Print This Post

Cohabitation has many benefits for college couples

Posted on 02.20.2013

A generation ago, unmarried couples who lived together often were derided for “shacking up” or “playing house.” In this generation, cohabitation has become a common pattern among people of the Western world.  Nowadays, cohabitation is seen as a normal step in the dating process.

The idea of living with a significant other is not far fetched among young people today. How far we have come from the stereotypes about cohabitation is amazing. According to Associate Professor of Social Sciences Amanda Miller, before 1970, cohabitation was illegal in the United States. At that time, living together outside of marriage was uncommon, but in the late 1990s the number of couples living together increased tenfold.

Most couples tend to cohabitate for various convenience-based reasons. Cohabitants may live together to save money, especially if a partner is financially unstable and wants to delay or avoid marriage. Cohabitants may delay marriage not only because of the difficulty of paying for a wedding, but also the fear of financial hardship if a marriage should end in divorce. Many cohabitating couples view cohabitation as a prelude to marriage and a good way to test their relationship before walking down the aisle.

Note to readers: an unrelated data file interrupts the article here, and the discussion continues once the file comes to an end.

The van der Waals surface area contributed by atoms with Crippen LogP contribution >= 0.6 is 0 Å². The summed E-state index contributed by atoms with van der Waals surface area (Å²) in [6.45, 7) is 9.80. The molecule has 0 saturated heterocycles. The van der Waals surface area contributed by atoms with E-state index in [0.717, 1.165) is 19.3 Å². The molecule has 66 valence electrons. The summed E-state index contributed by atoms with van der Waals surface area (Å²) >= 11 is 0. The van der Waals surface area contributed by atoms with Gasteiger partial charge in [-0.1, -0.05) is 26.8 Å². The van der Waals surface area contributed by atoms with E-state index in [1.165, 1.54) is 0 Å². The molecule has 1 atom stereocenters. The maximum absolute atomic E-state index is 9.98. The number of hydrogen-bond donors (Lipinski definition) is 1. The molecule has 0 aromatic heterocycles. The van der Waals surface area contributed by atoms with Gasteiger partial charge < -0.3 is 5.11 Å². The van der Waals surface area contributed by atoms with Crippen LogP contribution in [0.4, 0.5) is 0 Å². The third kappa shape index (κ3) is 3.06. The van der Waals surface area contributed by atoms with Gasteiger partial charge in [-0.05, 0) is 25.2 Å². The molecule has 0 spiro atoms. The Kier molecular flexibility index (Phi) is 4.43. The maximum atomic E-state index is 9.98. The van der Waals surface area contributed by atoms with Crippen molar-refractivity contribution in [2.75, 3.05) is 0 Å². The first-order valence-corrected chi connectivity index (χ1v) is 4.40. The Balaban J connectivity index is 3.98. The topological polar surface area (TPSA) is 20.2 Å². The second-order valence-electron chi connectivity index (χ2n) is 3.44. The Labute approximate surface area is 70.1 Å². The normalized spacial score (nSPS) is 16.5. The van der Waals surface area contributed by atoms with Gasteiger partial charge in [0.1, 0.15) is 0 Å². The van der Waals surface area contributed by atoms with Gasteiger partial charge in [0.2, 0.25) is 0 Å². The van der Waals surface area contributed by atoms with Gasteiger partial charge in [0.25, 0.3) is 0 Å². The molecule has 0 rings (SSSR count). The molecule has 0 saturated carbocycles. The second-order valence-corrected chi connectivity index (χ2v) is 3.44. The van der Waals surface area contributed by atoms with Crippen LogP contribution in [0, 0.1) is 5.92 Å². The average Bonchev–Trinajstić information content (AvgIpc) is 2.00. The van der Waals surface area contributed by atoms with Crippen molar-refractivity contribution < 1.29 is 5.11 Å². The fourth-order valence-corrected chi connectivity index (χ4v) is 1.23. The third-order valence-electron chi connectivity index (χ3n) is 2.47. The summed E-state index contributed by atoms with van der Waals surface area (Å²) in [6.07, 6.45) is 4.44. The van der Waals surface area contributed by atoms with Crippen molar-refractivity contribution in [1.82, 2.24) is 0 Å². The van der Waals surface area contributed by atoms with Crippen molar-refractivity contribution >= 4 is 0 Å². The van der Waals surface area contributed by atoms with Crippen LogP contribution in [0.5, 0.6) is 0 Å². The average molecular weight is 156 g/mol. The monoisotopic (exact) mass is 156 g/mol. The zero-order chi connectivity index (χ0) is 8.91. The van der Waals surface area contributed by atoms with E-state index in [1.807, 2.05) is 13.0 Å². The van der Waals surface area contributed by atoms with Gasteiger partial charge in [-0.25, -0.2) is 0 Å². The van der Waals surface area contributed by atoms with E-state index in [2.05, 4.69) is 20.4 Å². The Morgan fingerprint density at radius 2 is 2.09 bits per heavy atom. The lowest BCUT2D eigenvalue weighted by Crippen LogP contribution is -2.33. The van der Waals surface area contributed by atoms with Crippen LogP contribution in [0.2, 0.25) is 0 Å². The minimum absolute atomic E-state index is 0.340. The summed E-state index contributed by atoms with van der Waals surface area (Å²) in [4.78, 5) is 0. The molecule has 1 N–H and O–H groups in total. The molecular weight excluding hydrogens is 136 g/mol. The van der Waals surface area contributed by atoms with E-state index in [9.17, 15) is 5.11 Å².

While some cohabitating couples see cohabitation as basic marriage preparation, some live together just to be closer. Some cohabitating couples leave the issue of marriage out of the equation. Whether a couple plans to marry or not, cohabitation is a true test of a relationship. To like someone when you see him or her once a week is one thing. To like someone when you see him or her every passing hour is another. A significant other may be in the sitting room watching a football game when you want to watch “Scandal,” in the bathroom leaving the toothpaste on the counter without its cap, in the kitchen taking your last piece of caramel filled chocolate and so on.

It is not an easy task to feel suddenly comfortable with someone else in your space after years of having your own room and your own rules. This situation is when couples truly know whether they can stand to be around one another for a long time.

Cohabitation can either maim or make a relationship.  It definitely involves compromise and mutual respect. The word “selfishness” has to be thrown off the balcony even when it feels like one person in the relationship feels he or she can’t get away from the other person.

While there are the trying sides of cohabitation, there are also the good sides, such as having someone to confide in, a shoulder to cry on, someone to laugh with and someone to split the bills with. At the root, cohabitation is all about the relationship and the level of understanding couples share. Although cohabitation works for some couples, it may not work for others.

According to Miller, couples have the freedom to run their relationship in whatever way suits them best.

“It is a personal preference,”  Miller said. “If cohabitation fits a couples’ morals and lets them figure out if their relationship is going to work, [then] it is more beneficial to cohabitate than to have to go through a divorce after marriage.”



RSS Feed  Follow Us on Twitter  Facebook Profile